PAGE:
Chicago-Kent Student Takes “Top Gun” Title Against Best Trial Advocacy Competitors in the Country
It’s the trial competition to end all trial competitions—a one-on-one virtual courtroom battle to determine the best of the best student advocates in the country.
Chicago-Kent College of Law student Zoe Appler ’22 was the most inexperienced competitor in the Top Gun National Mock Trial Competition in 2021 by a full year. Her school had never had a winner.
And yet her coach chose her, a second-year student who would go up against hardened veterans, all of whom had already graduated. Judge David Erickson, who heads Chicago-Kent’s trial advocacy program, says he went with his instincts.
“She is in my opinion one of the top five talented students I have had in 38 years of teaching and practice,” Erickson says. “She works not until she’s got it, but until it’s perfect.”
Still, Appler worried.
“I found out that Top Gun existed the first year I did mock trial, and when I heard about it…,” Appler stops talking to let out a laugh. “I could not imagine preparing a case, even for one side, in 24 hours. The thought of that gave me so much anxiety and stress.”
Appler is referring to a 300-page document she found embedded in an early morning email on Thursday, June 3: a fictional case that the kind folks at Baylor Law School, the competition host, had concocted. She would be required to put together arguments for both the plaintiff and the defense in a single day.
And then, over the following three days, she’d argue them against the best competitors in the country: the 16 schools that had scored highest in the renowned National Trial Competition (NTC) in April.
It wasn’t just the caliber of schools: Harvard Law School and Georgetown University Law Center, to name a couple. It was the people: someone from the team that had knocked hers out of the NTC was going. Her former mentor, the one who had taught her everything about trial advocacy during her fledgling undergraduate years—her old team captain—was competing as well.
And she’d be going it alone. Almost.
She could pick one teammate as backup, to help her prepare written arguments and encourage her from the sidelines while she gave those arguments her voice.
She picked Valerie Letko ’21, the perfect-fit recent graduate who had been her sister in rhetorical battle for the entire year. They’d reached ninth place in the NTC, just a ballot shy of making the quarterfinals. And they’d reached the semifinals during the All Star Bracket Challenge.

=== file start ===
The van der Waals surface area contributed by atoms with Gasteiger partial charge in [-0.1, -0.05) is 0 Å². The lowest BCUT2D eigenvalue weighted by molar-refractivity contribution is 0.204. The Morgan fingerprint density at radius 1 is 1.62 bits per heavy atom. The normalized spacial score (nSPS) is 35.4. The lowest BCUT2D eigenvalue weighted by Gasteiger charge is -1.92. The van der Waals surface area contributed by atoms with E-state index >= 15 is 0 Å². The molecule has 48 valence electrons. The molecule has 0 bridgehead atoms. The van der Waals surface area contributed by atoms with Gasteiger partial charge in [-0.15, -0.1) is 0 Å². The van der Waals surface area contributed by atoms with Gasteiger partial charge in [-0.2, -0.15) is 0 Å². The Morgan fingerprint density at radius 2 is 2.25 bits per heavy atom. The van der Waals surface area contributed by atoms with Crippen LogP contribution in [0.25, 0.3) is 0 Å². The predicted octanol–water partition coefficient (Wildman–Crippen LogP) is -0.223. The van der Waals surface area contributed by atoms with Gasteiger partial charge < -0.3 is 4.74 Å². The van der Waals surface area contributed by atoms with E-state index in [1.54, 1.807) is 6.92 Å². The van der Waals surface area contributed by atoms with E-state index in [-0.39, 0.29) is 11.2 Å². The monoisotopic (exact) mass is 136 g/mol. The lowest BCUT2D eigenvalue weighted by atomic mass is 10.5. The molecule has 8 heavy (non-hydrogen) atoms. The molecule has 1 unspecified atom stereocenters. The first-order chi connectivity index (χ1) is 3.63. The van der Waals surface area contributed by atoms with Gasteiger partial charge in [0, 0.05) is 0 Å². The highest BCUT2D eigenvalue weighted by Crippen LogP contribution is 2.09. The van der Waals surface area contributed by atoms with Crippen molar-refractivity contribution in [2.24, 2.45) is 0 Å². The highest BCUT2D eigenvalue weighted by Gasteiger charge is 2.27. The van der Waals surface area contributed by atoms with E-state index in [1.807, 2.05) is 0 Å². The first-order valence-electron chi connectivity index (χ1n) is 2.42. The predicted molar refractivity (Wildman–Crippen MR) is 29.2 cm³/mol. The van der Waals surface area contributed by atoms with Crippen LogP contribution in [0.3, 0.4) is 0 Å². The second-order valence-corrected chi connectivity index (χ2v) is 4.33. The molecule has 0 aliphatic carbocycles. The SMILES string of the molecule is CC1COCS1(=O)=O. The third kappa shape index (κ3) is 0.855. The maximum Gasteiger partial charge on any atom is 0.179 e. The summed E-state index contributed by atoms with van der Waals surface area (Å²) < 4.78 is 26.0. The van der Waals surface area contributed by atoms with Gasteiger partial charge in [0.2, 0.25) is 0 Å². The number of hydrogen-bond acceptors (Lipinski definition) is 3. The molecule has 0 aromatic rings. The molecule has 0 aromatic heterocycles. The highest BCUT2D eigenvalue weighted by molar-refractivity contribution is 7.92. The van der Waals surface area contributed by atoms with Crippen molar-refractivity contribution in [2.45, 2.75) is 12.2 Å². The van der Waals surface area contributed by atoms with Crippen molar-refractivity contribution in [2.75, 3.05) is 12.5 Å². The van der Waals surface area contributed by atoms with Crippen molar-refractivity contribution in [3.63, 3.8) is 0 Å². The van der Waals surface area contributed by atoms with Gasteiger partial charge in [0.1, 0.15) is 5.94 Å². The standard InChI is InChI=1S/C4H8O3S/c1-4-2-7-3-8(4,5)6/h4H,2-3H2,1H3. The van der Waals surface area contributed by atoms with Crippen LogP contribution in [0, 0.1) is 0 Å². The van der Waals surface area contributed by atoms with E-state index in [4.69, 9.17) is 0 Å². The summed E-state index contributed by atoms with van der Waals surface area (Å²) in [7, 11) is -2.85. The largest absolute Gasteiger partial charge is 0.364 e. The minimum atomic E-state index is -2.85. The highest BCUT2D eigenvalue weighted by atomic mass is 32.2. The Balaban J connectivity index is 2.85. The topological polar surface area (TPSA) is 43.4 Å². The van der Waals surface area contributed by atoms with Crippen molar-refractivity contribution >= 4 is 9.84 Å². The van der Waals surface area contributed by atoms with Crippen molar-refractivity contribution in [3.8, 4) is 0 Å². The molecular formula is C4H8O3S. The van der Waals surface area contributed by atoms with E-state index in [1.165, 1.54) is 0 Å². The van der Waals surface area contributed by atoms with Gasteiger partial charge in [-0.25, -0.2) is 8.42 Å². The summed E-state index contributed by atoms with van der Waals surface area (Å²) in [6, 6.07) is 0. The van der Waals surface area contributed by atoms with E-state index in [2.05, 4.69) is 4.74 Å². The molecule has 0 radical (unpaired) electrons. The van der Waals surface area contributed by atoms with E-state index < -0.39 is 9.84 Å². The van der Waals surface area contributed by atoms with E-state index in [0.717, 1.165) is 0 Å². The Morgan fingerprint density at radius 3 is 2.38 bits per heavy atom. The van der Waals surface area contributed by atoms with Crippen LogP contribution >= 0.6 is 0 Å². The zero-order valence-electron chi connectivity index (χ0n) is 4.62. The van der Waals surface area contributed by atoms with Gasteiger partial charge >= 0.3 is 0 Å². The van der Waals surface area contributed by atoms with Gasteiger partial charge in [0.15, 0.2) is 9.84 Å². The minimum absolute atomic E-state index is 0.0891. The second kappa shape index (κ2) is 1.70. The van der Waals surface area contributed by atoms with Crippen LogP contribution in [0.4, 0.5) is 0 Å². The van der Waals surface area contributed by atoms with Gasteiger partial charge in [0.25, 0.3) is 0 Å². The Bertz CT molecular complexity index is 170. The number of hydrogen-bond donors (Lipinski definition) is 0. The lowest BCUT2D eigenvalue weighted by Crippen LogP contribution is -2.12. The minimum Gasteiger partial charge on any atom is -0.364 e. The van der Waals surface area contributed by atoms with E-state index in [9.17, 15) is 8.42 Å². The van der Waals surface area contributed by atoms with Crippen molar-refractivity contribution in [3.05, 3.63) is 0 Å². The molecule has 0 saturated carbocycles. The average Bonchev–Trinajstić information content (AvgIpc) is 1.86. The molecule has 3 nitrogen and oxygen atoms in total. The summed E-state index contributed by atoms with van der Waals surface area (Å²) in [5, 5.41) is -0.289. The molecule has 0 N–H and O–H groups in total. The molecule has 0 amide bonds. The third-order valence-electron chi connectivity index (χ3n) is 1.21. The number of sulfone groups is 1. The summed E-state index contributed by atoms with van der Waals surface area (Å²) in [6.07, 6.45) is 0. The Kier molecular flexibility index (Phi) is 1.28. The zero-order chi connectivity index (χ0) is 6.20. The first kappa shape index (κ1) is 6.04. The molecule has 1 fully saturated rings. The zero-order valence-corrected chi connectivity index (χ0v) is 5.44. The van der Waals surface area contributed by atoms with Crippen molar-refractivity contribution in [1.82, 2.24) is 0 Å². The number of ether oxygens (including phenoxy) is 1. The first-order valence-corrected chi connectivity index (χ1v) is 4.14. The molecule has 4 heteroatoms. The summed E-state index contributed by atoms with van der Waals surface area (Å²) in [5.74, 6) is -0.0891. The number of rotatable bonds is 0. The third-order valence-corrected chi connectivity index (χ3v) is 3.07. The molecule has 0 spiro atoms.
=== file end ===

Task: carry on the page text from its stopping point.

“She’s the only person I could picture going through this with,” Appler says.
In 10 hours the two tore through the 300 pages and drafted an opening statement, evidentiary motions, direct and cross examinations for four witnesses—and of course the critical closing argument.
It was a fictional personal injury case in federal court. The employee of a department store had taken a smoke break by the loading dock. It was a cold, dark January evening, and as the employee headed back inside, she fell from the loading dock’s platform and damaged her knee badly enough to need a replacement.
There had been no lighting and no handrail on the staircase. Chunks of concrete were missing from the steps.
The facts, Appler notes, were clearly in the plaintiff employee’s favor. And she had to start the competition arguing for the defense in the first round.
The way the document was written, Baylor officials were clearly wanting those defending the department store to cast blame on the landlord or on the employee herself.
But Appler decided to take a different route.
“We didn’t do either,” she laughs.
Instead of trying to cast blame on others, Appler argued the store had simply followed the law. Statutes said you didn’t need a handrail by a loading dock—how were you going to unload anything? Safety inspectors had been by, had inspected the dock, and had found no problems. So what was the issue?